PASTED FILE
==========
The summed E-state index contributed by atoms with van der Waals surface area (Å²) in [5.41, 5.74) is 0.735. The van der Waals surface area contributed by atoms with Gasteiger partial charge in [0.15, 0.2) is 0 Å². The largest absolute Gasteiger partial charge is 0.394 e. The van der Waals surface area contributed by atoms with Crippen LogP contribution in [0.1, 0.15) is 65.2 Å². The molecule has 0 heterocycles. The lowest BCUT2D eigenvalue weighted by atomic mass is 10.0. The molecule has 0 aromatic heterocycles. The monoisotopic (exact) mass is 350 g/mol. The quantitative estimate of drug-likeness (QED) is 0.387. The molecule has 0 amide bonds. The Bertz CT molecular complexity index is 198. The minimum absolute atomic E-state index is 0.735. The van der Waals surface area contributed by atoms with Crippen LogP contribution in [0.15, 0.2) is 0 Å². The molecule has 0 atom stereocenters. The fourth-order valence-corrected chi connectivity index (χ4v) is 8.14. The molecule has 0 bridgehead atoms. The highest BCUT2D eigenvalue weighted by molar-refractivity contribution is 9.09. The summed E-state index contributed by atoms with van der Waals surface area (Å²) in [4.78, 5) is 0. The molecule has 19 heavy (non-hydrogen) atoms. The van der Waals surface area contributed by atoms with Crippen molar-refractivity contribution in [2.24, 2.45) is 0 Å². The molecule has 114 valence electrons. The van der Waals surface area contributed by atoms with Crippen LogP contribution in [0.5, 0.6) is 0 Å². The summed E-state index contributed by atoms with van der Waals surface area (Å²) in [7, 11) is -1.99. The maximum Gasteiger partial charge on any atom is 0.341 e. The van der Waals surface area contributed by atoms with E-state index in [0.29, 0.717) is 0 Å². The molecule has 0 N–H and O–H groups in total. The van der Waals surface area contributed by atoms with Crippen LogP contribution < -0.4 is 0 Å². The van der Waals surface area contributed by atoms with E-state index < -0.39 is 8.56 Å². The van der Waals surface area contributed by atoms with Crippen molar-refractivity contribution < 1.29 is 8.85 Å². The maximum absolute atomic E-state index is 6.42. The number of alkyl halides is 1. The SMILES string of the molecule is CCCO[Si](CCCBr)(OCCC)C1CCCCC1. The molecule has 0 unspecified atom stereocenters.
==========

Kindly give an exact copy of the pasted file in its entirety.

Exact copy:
The summed E-state index contributed by atoms with van der Waals surface area (Å²) in [5.41, 5.74) is 0.735. The van der Waals surface area contributed by atoms with Gasteiger partial charge in [0.15, 0.2) is 0 Å². The largest absolute Gasteiger partial charge is 0.394 e. The van der Waals surface area contributed by atoms with Crippen LogP contribution in [0.1, 0.15) is 65.2 Å². The molecule has 0 heterocycles. The lowest BCUT2D eigenvalue weighted by atomic mass is 10.0. The molecule has 0 aromatic heterocycles. The monoisotopic (exact) mass is 350 g/mol. The quantitative estimate of drug-likeness (QED) is 0.387. The molecule has 0 amide bonds. The Bertz CT molecular complexity index is 198. The minimum absolute atomic E-state index is 0.735. The van der Waals surface area contributed by atoms with Crippen LogP contribution in [0.15, 0.2) is 0 Å². The molecule has 0 atom stereocenters. The fourth-order valence-corrected chi connectivity index (χ4v) is 8.14. The molecule has 0 bridgehead atoms. The highest BCUT2D eigenvalue weighted by molar-refractivity contribution is 9.09. The summed E-state index contributed by atoms with van der Waals surface area (Å²) in [4.78, 5) is 0. The molecule has 19 heavy (non-hydrogen) atoms. The van der Waals surface area contributed by atoms with Crippen molar-refractivity contribution in [2.24, 2.45) is 0 Å². The molecule has 114 valence electrons. The van der Waals surface area contributed by atoms with Crippen LogP contribution in [0.5, 0.6) is 0 Å². The summed E-state index contributed by atoms with van der Waals surface area (Å²) in [7, 11) is -1.99. The maximum Gasteiger partial charge on any atom is 0.341 e. The van der Waals surface area contributed by atoms with E-state index in [0.29, 0.717) is 0 Å². The molecule has 0 N–H and O–H groups in total. The van der Waals surface area contributed by atoms with Crippen LogP contribution < -0.4 is 0 Å². The van der Waals surface area contributed by atoms with E-state index < -0.39 is 8.56 Å². The van der Waals surface area contributed by atoms with Crippen molar-refractivity contribution < 1.29 is 8.85 Å². The maximum absolute atomic E-state index is 6.42. The number of alkyl halides is 1. The SMILES string of the molecule is CCCO[Si](CCCBr)(OCCC)C1CCCCC1. The molecule has 0 unspecified atom stereocenters.